SBA administrator remains focused on helping businesses
Phil Castle, The Business Times:
Daniel Hannaher has been helping small businesses since he was a child working at his family’s office furniture dealership in North Dakota.
Of course, the role is considerably different today for Hannaher, who’s in charge of the U.S. Small Business Administration (SBA) in a six-state region that includes Colorado.
Still, Hannaher said he — and the federal agency for which he works — remains focused on helping businesses. That includes everything from assisting businesses to secure financing to obtaining government contracts to exporting products. Just as often, entrepreneurs simply need advice about starting new ventures or running existing operations.
The recent promotion of the national SBA administrator to a cabinet-level position reflects the growing prominence of the agency, Hannaher said. “There’s been a lot of focus on the SBA and its programs. … We’re busy on all fronts.”
An appointee of President Barack Obama, Hannaher has served as administrator of SBA Region VIII since 2009. Hannaher works out of the regional headquarters in Denver, but oversees SBA programs and services in a 582,00 square-mile swath of the West that includes Colorado, Montana, North Dakota, South Dakota, Utah and Wyoming.
Hannaher brought to the position more than 30 years of experience working at a small business, 22 of that as president of Hannaher’s, his family’s office furniture and design business in Fargo.
After several years of recession, Hannaher said a number of signs point to economic recovery. “I think the economy is catching up and doing reasonably well.”
The decreasing number of signs along Interstate Highway 70 in Denver advertising commercial properties for lease also offers encouragement, he added. “A lot of them are gone. Now to me, that’s good news.”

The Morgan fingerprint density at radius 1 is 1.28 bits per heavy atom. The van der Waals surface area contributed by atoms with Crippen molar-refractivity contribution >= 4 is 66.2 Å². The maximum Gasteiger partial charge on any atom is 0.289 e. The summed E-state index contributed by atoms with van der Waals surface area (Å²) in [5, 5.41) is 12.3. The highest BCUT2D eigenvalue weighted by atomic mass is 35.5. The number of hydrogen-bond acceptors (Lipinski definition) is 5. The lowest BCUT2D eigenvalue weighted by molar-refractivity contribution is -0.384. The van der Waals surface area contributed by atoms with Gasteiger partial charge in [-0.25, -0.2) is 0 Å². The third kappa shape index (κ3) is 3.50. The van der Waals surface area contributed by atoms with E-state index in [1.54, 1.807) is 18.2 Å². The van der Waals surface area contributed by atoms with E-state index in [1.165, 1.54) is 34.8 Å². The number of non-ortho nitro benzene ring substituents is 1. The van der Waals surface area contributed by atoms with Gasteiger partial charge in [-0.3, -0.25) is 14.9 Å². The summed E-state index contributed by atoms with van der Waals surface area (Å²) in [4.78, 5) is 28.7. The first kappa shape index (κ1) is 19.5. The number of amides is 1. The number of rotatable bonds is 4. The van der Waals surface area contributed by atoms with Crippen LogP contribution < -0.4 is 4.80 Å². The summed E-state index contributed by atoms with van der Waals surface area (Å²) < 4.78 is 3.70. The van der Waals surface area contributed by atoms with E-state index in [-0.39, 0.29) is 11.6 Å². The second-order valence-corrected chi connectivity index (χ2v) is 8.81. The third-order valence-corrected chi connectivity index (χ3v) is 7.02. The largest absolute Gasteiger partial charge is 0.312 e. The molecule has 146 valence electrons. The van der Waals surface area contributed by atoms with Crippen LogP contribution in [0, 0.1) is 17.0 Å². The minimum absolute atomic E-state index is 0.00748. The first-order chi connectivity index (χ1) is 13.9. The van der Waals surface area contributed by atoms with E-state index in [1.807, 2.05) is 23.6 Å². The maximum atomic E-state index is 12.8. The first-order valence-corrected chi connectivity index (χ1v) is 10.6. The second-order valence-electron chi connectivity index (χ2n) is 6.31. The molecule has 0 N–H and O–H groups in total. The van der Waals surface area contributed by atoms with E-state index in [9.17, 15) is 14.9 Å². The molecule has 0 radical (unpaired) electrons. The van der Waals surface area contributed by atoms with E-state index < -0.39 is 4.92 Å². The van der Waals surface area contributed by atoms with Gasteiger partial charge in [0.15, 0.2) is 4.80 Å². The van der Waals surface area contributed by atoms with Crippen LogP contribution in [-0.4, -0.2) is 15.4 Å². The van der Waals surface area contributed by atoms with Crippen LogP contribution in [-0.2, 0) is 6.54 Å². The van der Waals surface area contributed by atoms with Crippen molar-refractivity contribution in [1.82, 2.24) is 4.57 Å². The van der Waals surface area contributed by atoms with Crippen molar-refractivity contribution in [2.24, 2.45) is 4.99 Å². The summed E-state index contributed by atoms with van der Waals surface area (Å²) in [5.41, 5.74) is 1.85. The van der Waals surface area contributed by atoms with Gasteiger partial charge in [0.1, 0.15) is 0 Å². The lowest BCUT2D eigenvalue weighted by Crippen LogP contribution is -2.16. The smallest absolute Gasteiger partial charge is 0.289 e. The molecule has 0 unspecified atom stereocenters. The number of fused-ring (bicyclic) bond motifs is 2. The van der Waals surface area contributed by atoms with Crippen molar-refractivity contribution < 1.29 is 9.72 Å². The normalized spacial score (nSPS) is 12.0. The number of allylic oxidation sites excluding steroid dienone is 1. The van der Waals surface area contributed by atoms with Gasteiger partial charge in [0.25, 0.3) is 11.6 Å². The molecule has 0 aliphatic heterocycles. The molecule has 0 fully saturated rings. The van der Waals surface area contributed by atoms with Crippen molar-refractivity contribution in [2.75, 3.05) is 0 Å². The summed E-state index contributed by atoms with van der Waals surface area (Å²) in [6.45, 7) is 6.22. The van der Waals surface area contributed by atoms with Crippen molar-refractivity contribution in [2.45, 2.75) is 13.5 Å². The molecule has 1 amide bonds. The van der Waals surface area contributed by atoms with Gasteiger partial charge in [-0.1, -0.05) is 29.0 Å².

Nonetheless, unemployment rates in many areas of Colorado remain too high, Hannaher said. And for those unsuccessfully looking for work, an improving economy offers little consolation “If somebody doesn’t have a job, there ain’t no growth,” Hannaher said.
The SBA offers assistance to small businesses that in turn can lead to job growth, he said.
The dollar volume of loans backed by the SBA rebounded to record levels in Colorado and the United States during the 2011 fiscal year. SBA-backed lending surged to $620 million in Colorado and $30.5 billion nationwide. Lending activity in Mesa County bucked that trend, however, declining in FY 2011 to $5.8 million.
In addition to its 7 (a) general business loan program and 504 program to finance land, buildings and equipment, the SBA has promoted another program offering a line of credit, Hannaher said.
At the same time, the agency has strived to reduce the paperwork involved with SBA-backed loan programs while still making sure applicants have the ability to repay those loans, Hannaher said. Having been involved in SBA loan programs as a businessman himself, he said he remembers what the process was like. “I know how big those stacks can be.”
Along with providing more access to financing, the SBA has focused on helping small businesses sell their goods and services to the federal government, the biggest single purchaser in the world, Hannaher said.
The agency also has stepped up its efforts to help small businesses export goods and services to overseas markets as part of a goal by the Obama administration to increase U.S. exports, he said. The SBA offers financial backing as well as a technical assistance in promoting exports.
What small businesses need most, Hannaher said, is a strong economy that fosters increased sales. But owners also need assistance in evaluating their business plans to make the most of their operations, he said.
To that end, the SBA offers counseling through a variety of means, Hannaher said. Advice is available through a network of Small Business Development Centers, including the SBDC located at the Business Incubator Center in Grand Junction. A wide range of resources also are available online through the SBA Web site.
Hannaher said he’s enjoyed helping small businesses — whether it’s running his family operation in North Dakota or overseeing programs and services that assist new and existing firms in Colorado. “It’s been a thrilling ride.”